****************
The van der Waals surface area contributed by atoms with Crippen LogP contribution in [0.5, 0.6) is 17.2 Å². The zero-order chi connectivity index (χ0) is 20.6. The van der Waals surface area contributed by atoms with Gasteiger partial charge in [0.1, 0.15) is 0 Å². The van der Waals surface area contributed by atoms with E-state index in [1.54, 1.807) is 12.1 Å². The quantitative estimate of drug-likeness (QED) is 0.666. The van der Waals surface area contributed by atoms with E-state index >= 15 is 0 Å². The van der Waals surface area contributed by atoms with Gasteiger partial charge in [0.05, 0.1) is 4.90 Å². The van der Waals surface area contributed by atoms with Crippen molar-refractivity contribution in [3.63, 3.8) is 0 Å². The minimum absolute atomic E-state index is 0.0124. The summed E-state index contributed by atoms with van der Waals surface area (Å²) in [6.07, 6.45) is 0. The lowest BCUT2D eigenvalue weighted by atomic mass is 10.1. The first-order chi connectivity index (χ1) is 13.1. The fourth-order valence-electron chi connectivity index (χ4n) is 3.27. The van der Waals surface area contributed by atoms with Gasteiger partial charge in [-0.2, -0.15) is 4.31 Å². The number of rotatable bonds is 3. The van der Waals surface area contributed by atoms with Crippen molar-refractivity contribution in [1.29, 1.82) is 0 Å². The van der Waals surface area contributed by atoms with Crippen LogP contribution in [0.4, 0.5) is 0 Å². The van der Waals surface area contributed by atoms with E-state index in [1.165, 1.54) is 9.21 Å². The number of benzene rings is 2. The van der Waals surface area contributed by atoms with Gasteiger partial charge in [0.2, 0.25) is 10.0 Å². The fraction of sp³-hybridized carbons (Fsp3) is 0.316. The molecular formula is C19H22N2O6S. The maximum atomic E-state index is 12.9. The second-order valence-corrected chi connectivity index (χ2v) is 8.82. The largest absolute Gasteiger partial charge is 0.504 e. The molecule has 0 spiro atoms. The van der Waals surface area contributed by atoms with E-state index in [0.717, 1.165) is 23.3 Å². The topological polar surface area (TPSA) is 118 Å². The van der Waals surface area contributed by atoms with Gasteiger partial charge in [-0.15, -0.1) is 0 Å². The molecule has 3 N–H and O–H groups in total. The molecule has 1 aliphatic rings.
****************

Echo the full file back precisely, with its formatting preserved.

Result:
The van der Waals surface area contributed by atoms with Crippen LogP contribution in [0.5, 0.6) is 17.2 Å². The zero-order chi connectivity index (χ0) is 20.6. The van der Waals surface area contributed by atoms with Gasteiger partial charge in [0.1, 0.15) is 0 Å². The van der Waals surface area contributed by atoms with E-state index in [1.54, 1.807) is 12.1 Å². The quantitative estimate of drug-likeness (QED) is 0.666. The van der Waals surface area contributed by atoms with E-state index >= 15 is 0 Å². The van der Waals surface area contributed by atoms with Gasteiger partial charge in [0.05, 0.1) is 4.90 Å². The van der Waals surface area contributed by atoms with Crippen molar-refractivity contribution in [3.63, 3.8) is 0 Å². The minimum absolute atomic E-state index is 0.0124. The summed E-state index contributed by atoms with van der Waals surface area (Å²) in [6.07, 6.45) is 0. The lowest BCUT2D eigenvalue weighted by atomic mass is 10.1. The first-order chi connectivity index (χ1) is 13.1. The fourth-order valence-electron chi connectivity index (χ4n) is 3.27. The van der Waals surface area contributed by atoms with Gasteiger partial charge in [-0.2, -0.15) is 4.31 Å². The number of rotatable bonds is 3. The van der Waals surface area contributed by atoms with Crippen molar-refractivity contribution in [1.29, 1.82) is 0 Å². The van der Waals surface area contributed by atoms with Crippen LogP contribution in [0.4, 0.5) is 0 Å². The van der Waals surface area contributed by atoms with E-state index in [1.165, 1.54) is 9.21 Å². The number of benzene rings is 2. The van der Waals surface area contributed by atoms with Gasteiger partial charge in [0.2, 0.25) is 10.0 Å². The fraction of sp³-hybridized carbons (Fsp3) is 0.316. The molecular formula is C19H22N2O6S. The maximum atomic E-state index is 12.9. The second-order valence-corrected chi connectivity index (χ2v) is 8.82. The largest absolute Gasteiger partial charge is 0.504 e. The molecule has 0 spiro atoms. The van der Waals surface area contributed by atoms with E-state index in [0.717, 1.165) is 23.3 Å². The topological polar surface area (TPSA) is 118 Å². The van der Waals surface area contributed by atoms with Gasteiger partial charge in [-0.15, -0.1) is 0 Å². The molecule has 3 N–H and O–H groups in total. The molecule has 1 aliphatic rings.